Plants That Burst With Fragrance
A neighbor stopped by last weekend holding a piece of shrub with a dainty, sweet-smelling flower on it. His wife walked past the plant daily and absolutely had to know what is was. Fragrance does that to people.
Experiences in the landscape go far beyond the visual. We also smell the musky odor of fallen leaves on a forest floor crunching underfoot, detect the aroma of common witch hazel in the late autumn air or walk through a spring breeze that is wafting the scent of hyacinths. Or, simply, we stop to smell a rose.
Watching people search for a pleasant smell in the air is fun, especially in fall when they least expect to find fragrant flowers. The shrub that my neighbor found so alluring was spiked elaeagnus (E. pungens). It's still in bloom in some places. The tiny flower is often lost under the shrub's one- to two-inch diameter evergreen leaves, but the fragrance drenches the air. This fall it held its blossoms for a long time, and the sweet smell was quite noticeable. It should be grown in some shade. Low sunlight keeps the size a manageable four to five feet. In full sun it can grow 15-feet tall.
Another evergreen shrub that is shade tolerant and drenches the air with fragrance in autumn is fragrant osmanthus (O. heterophyllus). It looks almost like an evergreen holly. The flower is concealed under the holly-looking leaves, but the wonderful sweet smell that wafts across the garden from this small flower is certainly not concealed. It blooms through fall. A hybrid I like is osmanthus goshiki. Its mottled cream and green foliage brightens a shady garden, especially in winter.
Herbaceous lavender, rosemary or thyme will produce a delightful bouquet on your hands if you brush the foliage as you pass it. The aroma of sweet alyssum in a window box or hanging basket by the front door is carried by its fragrant flowers through cooler fall temperatures. If planted in the ground, it often returns from seed in spring.
Appreciation of fragrant plants can be traced as far back as 3000 B.C. in China and 2700 B.C. in Egypt. Aromatic flowers and plants, and the oils extracted from them, have been used as ornaments, medicines, seasonings and foods, and in cultural traditions and religious rites throughout history. In the Dark Ages, other than castles and walls, the landscape was almost devoid of garden design, yet monks continued to cultivate fragrant herb gardens for medicinal use. England carried this passion for fragrance gardens into the 2oth century, and much can be learned from them about designing the garden with a full complement of fragrances.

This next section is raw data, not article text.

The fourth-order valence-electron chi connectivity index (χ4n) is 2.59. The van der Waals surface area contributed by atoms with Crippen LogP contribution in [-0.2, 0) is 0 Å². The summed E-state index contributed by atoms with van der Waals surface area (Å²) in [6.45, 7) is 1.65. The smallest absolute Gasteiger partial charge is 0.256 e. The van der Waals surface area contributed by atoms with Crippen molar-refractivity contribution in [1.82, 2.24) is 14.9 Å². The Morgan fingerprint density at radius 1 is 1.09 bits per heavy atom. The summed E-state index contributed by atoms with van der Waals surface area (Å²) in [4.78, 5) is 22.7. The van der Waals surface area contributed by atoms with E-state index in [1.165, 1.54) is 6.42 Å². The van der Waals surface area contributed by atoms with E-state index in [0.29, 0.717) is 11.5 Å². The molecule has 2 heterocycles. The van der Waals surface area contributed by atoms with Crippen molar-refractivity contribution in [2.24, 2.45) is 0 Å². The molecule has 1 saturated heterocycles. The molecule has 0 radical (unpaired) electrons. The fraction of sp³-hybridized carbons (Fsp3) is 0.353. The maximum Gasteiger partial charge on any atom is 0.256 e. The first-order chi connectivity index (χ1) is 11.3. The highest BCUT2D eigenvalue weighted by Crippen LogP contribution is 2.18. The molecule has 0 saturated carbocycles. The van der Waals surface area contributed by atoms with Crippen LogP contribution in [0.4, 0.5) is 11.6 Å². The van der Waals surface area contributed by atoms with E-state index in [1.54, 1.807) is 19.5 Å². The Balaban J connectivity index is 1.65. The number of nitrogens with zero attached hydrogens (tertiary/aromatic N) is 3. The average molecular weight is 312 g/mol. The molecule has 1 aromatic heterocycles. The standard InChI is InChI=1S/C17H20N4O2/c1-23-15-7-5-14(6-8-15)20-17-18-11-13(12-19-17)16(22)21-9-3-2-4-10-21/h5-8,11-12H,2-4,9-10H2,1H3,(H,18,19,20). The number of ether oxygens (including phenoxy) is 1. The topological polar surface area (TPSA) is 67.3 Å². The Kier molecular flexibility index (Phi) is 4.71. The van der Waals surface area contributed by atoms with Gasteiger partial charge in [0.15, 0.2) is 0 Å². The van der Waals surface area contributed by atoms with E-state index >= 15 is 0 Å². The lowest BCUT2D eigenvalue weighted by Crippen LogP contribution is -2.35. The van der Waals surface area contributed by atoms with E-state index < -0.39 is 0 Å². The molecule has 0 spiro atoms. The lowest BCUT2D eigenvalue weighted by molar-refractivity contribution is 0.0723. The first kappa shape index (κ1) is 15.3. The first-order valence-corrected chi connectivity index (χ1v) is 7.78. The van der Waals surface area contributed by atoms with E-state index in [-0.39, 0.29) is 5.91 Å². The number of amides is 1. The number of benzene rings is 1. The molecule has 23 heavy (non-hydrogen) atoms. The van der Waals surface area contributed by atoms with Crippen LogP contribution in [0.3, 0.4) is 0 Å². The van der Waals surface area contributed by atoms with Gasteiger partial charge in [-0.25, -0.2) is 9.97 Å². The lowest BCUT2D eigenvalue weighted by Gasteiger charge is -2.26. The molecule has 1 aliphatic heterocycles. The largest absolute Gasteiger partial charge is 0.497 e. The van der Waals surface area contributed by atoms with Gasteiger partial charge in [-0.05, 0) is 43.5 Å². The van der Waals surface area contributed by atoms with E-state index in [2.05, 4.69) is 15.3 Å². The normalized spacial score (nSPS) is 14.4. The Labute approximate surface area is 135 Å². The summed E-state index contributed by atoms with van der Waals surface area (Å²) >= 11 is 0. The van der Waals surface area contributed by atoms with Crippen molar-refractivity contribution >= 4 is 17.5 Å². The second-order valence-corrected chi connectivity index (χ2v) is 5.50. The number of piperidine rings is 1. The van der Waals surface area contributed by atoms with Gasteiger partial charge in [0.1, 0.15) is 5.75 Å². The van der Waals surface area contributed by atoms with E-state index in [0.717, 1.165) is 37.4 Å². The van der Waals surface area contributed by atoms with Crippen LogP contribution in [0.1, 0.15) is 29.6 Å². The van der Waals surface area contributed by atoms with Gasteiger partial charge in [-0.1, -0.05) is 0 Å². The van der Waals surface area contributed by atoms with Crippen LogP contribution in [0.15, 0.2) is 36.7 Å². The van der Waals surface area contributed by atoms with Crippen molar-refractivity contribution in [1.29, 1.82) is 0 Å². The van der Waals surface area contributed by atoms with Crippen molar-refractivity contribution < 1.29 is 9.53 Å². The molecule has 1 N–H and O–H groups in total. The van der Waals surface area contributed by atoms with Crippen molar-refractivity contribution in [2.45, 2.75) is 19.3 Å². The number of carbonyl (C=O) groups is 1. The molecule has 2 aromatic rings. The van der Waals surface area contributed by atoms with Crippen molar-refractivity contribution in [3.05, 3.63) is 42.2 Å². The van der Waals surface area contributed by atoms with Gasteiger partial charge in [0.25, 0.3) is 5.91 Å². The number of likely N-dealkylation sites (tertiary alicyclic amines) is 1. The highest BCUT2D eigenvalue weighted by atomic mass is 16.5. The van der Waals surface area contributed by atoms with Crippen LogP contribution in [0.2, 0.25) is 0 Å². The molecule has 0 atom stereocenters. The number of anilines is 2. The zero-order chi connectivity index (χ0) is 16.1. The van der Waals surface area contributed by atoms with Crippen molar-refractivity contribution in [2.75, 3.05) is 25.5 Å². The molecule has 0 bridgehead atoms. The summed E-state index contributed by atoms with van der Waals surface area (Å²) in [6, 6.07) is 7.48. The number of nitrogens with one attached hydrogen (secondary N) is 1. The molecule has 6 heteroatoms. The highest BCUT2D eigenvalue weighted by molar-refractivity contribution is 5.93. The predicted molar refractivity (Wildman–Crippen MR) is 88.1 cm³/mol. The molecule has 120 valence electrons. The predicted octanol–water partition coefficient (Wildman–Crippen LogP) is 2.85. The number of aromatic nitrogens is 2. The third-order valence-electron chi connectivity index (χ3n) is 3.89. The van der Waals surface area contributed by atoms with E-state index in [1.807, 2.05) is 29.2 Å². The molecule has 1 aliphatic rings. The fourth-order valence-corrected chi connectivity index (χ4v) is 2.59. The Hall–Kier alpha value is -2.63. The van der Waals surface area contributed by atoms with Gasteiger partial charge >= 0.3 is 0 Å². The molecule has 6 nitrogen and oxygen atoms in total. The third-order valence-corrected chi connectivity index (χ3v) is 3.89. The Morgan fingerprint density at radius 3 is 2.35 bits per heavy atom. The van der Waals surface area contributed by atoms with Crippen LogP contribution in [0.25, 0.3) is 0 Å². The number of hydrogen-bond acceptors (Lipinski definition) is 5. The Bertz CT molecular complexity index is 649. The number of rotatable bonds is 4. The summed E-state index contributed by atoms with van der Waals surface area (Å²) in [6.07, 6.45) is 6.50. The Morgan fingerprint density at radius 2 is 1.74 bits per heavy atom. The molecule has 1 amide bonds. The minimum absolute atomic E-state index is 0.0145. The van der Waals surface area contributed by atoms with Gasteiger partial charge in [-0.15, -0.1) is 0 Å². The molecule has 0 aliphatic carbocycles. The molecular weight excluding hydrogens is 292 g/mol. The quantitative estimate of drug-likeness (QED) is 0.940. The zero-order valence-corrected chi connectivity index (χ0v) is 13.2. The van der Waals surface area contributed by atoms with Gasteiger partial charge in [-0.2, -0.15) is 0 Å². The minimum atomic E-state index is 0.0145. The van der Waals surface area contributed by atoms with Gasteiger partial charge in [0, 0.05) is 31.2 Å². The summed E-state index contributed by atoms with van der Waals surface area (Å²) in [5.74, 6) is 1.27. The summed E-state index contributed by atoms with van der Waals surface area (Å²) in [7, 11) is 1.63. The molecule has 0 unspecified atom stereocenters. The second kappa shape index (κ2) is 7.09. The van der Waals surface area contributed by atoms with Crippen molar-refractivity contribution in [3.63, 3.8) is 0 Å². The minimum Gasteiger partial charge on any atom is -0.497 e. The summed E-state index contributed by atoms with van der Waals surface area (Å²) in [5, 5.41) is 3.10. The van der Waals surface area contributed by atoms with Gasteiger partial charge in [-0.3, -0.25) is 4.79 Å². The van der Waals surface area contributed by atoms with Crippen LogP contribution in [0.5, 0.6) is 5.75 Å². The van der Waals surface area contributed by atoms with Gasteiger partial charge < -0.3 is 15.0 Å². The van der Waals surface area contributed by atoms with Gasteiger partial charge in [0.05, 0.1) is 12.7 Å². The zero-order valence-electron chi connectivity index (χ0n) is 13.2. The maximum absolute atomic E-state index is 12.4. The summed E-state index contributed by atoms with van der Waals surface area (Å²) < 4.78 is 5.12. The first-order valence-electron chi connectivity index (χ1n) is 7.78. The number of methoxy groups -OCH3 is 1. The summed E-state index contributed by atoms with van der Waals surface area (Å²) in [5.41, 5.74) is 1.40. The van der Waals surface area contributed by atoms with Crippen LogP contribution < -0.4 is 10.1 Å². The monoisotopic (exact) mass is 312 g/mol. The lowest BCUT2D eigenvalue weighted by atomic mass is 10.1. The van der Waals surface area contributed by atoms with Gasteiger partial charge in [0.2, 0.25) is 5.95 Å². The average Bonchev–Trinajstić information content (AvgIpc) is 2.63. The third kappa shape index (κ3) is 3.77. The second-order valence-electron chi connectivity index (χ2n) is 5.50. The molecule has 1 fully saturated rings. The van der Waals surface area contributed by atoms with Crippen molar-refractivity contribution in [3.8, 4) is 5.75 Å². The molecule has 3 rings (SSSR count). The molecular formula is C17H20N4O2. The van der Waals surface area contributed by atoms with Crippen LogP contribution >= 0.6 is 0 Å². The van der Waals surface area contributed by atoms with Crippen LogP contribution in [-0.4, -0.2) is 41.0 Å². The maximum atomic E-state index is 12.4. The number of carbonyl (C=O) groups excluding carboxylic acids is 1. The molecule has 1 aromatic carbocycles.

Several shrubs with fragrant foliage that are easy to grow and will make you want to grab a leaf or stem and bruise it for the sweet smells are common sweetshrub (Calycanthus floridus) and spicebush. Common sweetshrub is a native plant that can grow 10-feet high and wide or larger. If it grows too vigorously, prune hard annually, after flowering, if used in smaller gardens. Be sure to get sweetshrub from a nursery or garden center when it is in flower. There can be a tremendous variation in the smell of the bloom. Some are malodorous. The native spicebush (Lindera benzoin) is quite shade tolerant and a pleasure to discover on a hike in the forest because of the spicy leaves.
Herbs, such as mint, thyme, basil and rosemary, can be ornamental and are heavenly to work with for their fragrance and to enhance the taste of food.
Mints are too invasive to grow among other ornamentals, so grow these in controlled conditions. Golden mint works wonderfully as a perennial container planting, and Corsican mint is only a half-inch high, has a strong peppermint fragrance and thrives in any nook and cranny you might find in the garden, a rock wall, between patio steps or in a knothole. Chocolate mint has dependably returned as a container planting in our garden for the past four to five years and makes a tasty tea.
Try a variety of thymes to fully experience them. Once you discover the number of hybrids available, you will want to collect them -- lemon, caraway, camphor, creeping. There are more than 400 recognized species of thyme. Experiment by planting them in spaces between walls, walks and patios.
Basil offers flexibility of flavors. It is highly valued as a culinary herb. Purple basil adds rich purple foliage to a perennial garden. If planted where you walk, allow it to spread onto the path. This annual herb emits a pleasant fragrance when bruised.
Rosemary will stay green year-round provided there are not many hard freezes and it's in a protected location. This evergreen grows to form a shrub of fragrance and is ideal to soften the sharp line of a wall, steps or patio. It emits a scent that will be noticed by all who brush past it. Rosemary has thrived in the Washington region the past four or five years, depending on its location. Arp (Rosmarinus officinalis "Arp") is considered to be one of the hardiest, but plant it in a protected site near your house.